Tracing the shifting fortunes and changing character of New York City's economic elite over half a century, Sven Beckert brings to light a neglected--and critical--chapter in the social history of the U.S.: the rise of an American bourgeoisie. The Monied Metropolis is the first comprehensive history of New York's economic elite, the most powerful group in nineteenth-century America. Beckert explains how a small and diverse group of New Yorkers came to wield unprecedented economic, social, and political power from 1850 to the turn of the twentieth century. He reveals the central role of the Civil War in realigning New York's economic elite, and how the New York bourgeoisie reoriented its ideology during Reconstruction, abandoning the free labor views of the antebellum years for laissez-faire liberalism. Sven Beckert is the Dunwalke Associate at Harvard University. He is the recipient of several honors and fellowships, including the Aby Warburg Foundation prize for academic excellence, a MacArthur Dissertation Fellowship and a Andrew W. Mellon fellowship. This is his first book.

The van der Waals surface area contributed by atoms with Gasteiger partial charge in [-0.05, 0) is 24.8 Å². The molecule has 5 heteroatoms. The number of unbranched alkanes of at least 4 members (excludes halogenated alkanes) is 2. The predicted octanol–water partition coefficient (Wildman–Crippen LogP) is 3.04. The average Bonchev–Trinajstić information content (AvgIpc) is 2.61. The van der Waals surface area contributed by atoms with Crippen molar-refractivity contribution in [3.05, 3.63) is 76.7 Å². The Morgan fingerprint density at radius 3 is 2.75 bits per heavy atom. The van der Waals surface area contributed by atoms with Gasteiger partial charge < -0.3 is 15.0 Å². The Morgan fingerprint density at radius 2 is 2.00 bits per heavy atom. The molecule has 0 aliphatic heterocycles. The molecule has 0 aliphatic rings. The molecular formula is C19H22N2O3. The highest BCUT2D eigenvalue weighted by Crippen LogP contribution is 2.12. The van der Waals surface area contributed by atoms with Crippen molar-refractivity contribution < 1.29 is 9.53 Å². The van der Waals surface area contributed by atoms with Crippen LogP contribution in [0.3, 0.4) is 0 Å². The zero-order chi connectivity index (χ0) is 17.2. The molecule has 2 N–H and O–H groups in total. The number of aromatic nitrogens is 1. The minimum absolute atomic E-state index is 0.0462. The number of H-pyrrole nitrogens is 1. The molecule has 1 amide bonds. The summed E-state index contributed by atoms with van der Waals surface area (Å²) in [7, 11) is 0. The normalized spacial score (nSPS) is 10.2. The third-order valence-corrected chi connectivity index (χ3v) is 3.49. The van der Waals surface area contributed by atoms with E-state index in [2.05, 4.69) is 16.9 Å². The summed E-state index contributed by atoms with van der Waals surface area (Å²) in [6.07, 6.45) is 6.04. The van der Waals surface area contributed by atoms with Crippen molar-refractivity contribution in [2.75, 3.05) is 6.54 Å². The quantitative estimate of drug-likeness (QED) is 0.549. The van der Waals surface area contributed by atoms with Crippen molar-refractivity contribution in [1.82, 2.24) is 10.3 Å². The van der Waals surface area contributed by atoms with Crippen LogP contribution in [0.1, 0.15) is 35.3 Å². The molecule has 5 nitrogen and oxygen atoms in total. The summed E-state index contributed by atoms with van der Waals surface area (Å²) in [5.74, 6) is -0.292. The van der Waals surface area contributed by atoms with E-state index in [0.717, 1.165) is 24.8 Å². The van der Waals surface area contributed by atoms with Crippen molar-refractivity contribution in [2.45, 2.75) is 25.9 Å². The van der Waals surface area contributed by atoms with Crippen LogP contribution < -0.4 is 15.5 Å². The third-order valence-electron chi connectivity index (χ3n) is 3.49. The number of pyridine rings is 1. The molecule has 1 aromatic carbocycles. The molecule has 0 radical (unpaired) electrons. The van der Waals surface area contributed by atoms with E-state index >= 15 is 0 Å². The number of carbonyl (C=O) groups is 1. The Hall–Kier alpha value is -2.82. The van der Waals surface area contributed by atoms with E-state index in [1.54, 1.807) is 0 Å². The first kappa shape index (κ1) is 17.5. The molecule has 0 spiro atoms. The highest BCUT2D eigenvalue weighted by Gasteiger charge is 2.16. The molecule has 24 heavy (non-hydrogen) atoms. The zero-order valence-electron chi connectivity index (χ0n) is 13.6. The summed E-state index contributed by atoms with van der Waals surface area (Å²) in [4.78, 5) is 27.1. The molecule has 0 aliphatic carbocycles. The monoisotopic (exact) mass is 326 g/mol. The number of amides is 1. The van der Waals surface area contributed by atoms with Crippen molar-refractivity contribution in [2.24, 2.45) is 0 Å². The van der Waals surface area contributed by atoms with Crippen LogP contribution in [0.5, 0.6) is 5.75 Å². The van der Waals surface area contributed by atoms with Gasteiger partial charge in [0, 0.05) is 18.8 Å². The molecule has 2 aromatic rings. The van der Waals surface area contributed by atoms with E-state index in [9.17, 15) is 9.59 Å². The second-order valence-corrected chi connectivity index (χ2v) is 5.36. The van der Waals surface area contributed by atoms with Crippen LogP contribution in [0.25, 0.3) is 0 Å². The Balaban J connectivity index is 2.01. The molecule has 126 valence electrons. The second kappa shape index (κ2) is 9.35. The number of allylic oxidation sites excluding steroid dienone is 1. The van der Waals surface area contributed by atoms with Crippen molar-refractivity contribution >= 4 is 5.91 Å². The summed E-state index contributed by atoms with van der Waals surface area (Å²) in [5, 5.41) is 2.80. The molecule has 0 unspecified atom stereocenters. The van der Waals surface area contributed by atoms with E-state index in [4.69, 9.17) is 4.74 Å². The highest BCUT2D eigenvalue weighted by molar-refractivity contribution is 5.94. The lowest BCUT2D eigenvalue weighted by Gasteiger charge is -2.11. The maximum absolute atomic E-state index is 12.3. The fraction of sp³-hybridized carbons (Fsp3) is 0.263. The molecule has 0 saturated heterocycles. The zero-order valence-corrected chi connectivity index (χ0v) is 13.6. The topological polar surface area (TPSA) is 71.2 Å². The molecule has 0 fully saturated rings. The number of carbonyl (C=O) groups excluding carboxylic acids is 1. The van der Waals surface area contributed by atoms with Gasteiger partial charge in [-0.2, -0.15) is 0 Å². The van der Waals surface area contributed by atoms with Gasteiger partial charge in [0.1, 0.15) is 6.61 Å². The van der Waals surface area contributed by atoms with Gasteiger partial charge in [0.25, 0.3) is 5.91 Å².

|Publisher:||Cambridge University Press|
|Product dimensions:||5.98(w) x 8.98(h) x 1.14(d)|
Table of ContentsIntroduction; Part I. Manners, Fortunes, Politics: 1. Accumulating capital; 2. Negotiating the New Metropolis; 3. The politics of capital; Part II. Reluctant Revolutionaries: 4. Bourgeois New Yorkers go to war; 5. The spoils of victory; 6. Reconstructing New York; Part III: 7. Democracy in the Age of Capital; 8. A Bourgeois world; 9. The rights of labor, the rights of property; 10. The power of capital and the crisis of legitimacy; Epilogue.
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